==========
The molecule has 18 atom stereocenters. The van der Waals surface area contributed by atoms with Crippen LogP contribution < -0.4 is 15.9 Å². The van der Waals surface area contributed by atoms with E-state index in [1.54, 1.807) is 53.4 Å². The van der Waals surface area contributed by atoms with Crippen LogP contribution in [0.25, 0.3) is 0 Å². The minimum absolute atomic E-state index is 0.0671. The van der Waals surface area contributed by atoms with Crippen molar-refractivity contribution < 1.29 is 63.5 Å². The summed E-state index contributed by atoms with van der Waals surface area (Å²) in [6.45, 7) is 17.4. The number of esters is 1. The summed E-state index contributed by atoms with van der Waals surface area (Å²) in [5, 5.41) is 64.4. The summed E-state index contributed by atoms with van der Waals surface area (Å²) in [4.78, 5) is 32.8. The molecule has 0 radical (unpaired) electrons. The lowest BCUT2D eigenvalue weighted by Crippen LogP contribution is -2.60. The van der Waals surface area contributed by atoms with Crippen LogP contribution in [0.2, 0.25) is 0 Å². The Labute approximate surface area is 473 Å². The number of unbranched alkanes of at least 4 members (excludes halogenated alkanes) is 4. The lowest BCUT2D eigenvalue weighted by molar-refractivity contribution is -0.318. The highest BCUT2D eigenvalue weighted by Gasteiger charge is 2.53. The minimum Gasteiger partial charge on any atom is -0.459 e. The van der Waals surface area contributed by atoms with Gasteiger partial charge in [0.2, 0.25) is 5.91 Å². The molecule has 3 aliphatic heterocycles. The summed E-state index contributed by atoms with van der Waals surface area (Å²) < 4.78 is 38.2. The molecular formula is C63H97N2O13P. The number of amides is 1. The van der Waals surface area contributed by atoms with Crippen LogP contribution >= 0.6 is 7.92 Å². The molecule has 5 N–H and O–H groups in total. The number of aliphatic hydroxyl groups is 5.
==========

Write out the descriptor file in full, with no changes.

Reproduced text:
The molecule has 18 atom stereocenters. The van der Waals surface area contributed by atoms with Crippen LogP contribution < -0.4 is 15.9 Å². The van der Waals surface area contributed by atoms with E-state index in [1.54, 1.807) is 53.4 Å². The van der Waals surface area contributed by atoms with Crippen LogP contribution in [0.25, 0.3) is 0 Å². The minimum absolute atomic E-state index is 0.0671. The van der Waals surface area contributed by atoms with Crippen molar-refractivity contribution < 1.29 is 63.5 Å². The summed E-state index contributed by atoms with van der Waals surface area (Å²) in [6.45, 7) is 17.4. The number of esters is 1. The summed E-state index contributed by atoms with van der Waals surface area (Å²) in [5, 5.41) is 64.4. The summed E-state index contributed by atoms with van der Waals surface area (Å²) in [4.78, 5) is 32.8. The molecule has 0 radical (unpaired) electrons. The lowest BCUT2D eigenvalue weighted by Crippen LogP contribution is -2.60. The van der Waals surface area contributed by atoms with Crippen LogP contribution in [0.2, 0.25) is 0 Å². The Labute approximate surface area is 473 Å². The number of unbranched alkanes of at least 4 members (excludes halogenated alkanes) is 4. The lowest BCUT2D eigenvalue weighted by molar-refractivity contribution is -0.318. The highest BCUT2D eigenvalue weighted by Gasteiger charge is 2.53. The minimum Gasteiger partial charge on any atom is -0.459 e. The van der Waals surface area contributed by atoms with Gasteiger partial charge in [0.2, 0.25) is 5.91 Å². The molecule has 3 aliphatic heterocycles. The summed E-state index contributed by atoms with van der Waals surface area (Å²) < 4.78 is 38.2. The molecular formula is C63H97N2O13P. The number of amides is 1. The van der Waals surface area contributed by atoms with Crippen LogP contribution >= 0.6 is 7.92 Å². The molecule has 5 N–H and O–H groups in total. The number of aliphatic hydroxyl groups is 5.